By Kalman Dean-Richards
Your university is growing. Not in the meaningless sense that all businesses and football teams claim to be growing, but in demonstrable, concrete and, you know, kind of endearing ways.
A number of courses – both curricular and extra-curricular – have joined the ranks of the most highly subscribed and respected in their fields in the country, and king of them all? Humanity Hallows – the university’s student magazine – has just landed its second print incarnation.
Sitting tightly in the hands of the students, the magazine and its myriad successes are the most accessible of this list of new, promising developments at Manchester Metropolitan University, and as the speeches unfurl at Number 70 Oxford Road, the collective sense of pride at the first launch event of the year is palpable. The magazine is expanding and developing its remit, and changing for the better as it does so, starting with its contributors.
First established in the Humanities, Languages and Social Science Faculty, the Student Press Office’s editorial team has grown exponentially this past term, with students from across the university joining the ranks and contributing their wealth of skills, collaborating in previously unseen ways.
The Humanity Hallows magazine is an entirely complete, comprehensive student operation and offering. Everything is done by current Manchester Met students – and Student Media Officer Natalie Carragher puts it more eloquently than this writer ever could: “Every word’s written by our writers; every photograph taken by our photographers. The students are there at the conception, they’re the creative engine, and they’re marketing the magazine, too.”
Where this might feel like a subtle shift at first, it’s also an important one, with a singularly important implication. With no outsider input, the safety net has been removed. The stakes are higher. The tension is overflowing like a word-count-conscious-simile. The deal is that students are being offered the authentic experience of running a magazine, rather than the risk-free version. Suddenly, for better or for worse, this is “our thing.” Our thing, to “give, and [to] take what [we] want from…” to paraphrase former Editor-in-Chief Neil Harrison.
But there’s more, too. Student involvement isn’t the limit of the magazine’s ambition. As I wander around this launch event, and the free wine, and the free orange juice disappear like free things tend to, I feel like I should be careful to add that Humanity Hallows is itself being careful not to turn into some inward-looking, indulgent exercise in making students feel good about themselves. That wouldn’t be great for “growth.” Instead, the ambition here is to position the magazine and the students making it at the centre of the city: the university’s Writing School has just moved to the iconic Cornerhouse building, and the magazine is making a similar, metaphorical move, broadening its city-wide focus as it goes along.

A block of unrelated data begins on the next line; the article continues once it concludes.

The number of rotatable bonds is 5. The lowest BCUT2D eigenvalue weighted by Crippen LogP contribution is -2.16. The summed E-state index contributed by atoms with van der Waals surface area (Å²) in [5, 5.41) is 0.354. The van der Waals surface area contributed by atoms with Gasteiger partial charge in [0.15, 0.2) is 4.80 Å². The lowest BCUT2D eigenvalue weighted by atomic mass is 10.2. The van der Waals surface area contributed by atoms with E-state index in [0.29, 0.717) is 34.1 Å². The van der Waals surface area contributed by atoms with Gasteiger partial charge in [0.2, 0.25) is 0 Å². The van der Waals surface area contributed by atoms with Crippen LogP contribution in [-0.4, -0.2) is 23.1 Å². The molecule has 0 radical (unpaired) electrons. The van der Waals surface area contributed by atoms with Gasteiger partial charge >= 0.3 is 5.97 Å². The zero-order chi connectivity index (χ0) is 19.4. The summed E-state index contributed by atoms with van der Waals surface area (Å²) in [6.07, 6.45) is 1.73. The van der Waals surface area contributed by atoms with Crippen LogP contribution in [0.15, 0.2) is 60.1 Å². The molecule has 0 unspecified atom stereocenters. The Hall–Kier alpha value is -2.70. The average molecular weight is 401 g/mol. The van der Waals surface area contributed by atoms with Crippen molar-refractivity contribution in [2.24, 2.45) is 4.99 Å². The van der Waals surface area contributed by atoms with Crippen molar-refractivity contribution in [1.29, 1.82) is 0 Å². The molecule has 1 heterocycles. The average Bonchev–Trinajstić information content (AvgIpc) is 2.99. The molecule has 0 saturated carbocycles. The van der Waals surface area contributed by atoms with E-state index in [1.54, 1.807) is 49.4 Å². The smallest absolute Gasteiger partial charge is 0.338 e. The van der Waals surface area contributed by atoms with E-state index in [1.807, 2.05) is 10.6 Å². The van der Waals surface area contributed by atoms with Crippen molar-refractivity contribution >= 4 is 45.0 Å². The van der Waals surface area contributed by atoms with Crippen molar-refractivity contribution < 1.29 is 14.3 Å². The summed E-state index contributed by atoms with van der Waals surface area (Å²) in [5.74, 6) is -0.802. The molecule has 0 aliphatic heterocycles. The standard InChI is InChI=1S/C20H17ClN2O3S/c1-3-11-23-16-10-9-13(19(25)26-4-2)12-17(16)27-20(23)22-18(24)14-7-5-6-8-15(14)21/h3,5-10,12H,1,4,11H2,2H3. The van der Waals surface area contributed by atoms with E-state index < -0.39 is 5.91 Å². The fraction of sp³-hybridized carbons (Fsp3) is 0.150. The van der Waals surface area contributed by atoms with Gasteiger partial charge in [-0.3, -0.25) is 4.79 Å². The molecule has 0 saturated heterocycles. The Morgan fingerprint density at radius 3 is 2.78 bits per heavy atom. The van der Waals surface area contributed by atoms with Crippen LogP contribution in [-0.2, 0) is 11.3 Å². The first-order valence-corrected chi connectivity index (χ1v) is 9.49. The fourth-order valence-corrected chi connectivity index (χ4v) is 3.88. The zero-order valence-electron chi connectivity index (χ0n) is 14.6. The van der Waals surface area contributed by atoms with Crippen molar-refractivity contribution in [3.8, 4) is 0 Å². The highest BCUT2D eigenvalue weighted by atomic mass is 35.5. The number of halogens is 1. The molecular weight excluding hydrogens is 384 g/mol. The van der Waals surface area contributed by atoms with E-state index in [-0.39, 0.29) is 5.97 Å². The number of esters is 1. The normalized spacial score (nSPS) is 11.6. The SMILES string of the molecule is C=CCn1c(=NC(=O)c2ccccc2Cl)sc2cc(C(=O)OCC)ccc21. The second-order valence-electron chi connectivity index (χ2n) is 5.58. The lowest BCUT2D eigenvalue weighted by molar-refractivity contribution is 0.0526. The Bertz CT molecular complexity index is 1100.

Articles covering local bands are appearing, pieces like the Literary Tour of Manchester, and the history of the Cornerhouse itself, turn up in the current issue. James Draper, Manager of the Manchester Writing School, describes how “The University, and the Writing School, are always in the city – at the library, at the Royal Exchange, at HOME.” It’s about leaving a cultural footprint.
And the take home here is that all of this growing is going to carry on. That’s what the celebration tonight has been about. The cultural footprint is only going to get deeper, because the magazine’s continued existence has already been built in.
“The first print edition has brought [Humanity Hallows] to the attention of people at the University that probably hadn’t seen it before,” Current Editor-in-Chief, Jacqueline Grima tells me. This, the second edition, promises continuity – a strengthening of the foundations, and an expansion upon them. When Humanity Hallows goes to print for a third time, in March 2016, it will evolve again. It will be still bigger, still stronger, and still growing.
Want to be a part of it? Pick up a copy on campus and turn to page 25. You can also read online here: Humanity Hallows Magazine Issue 2.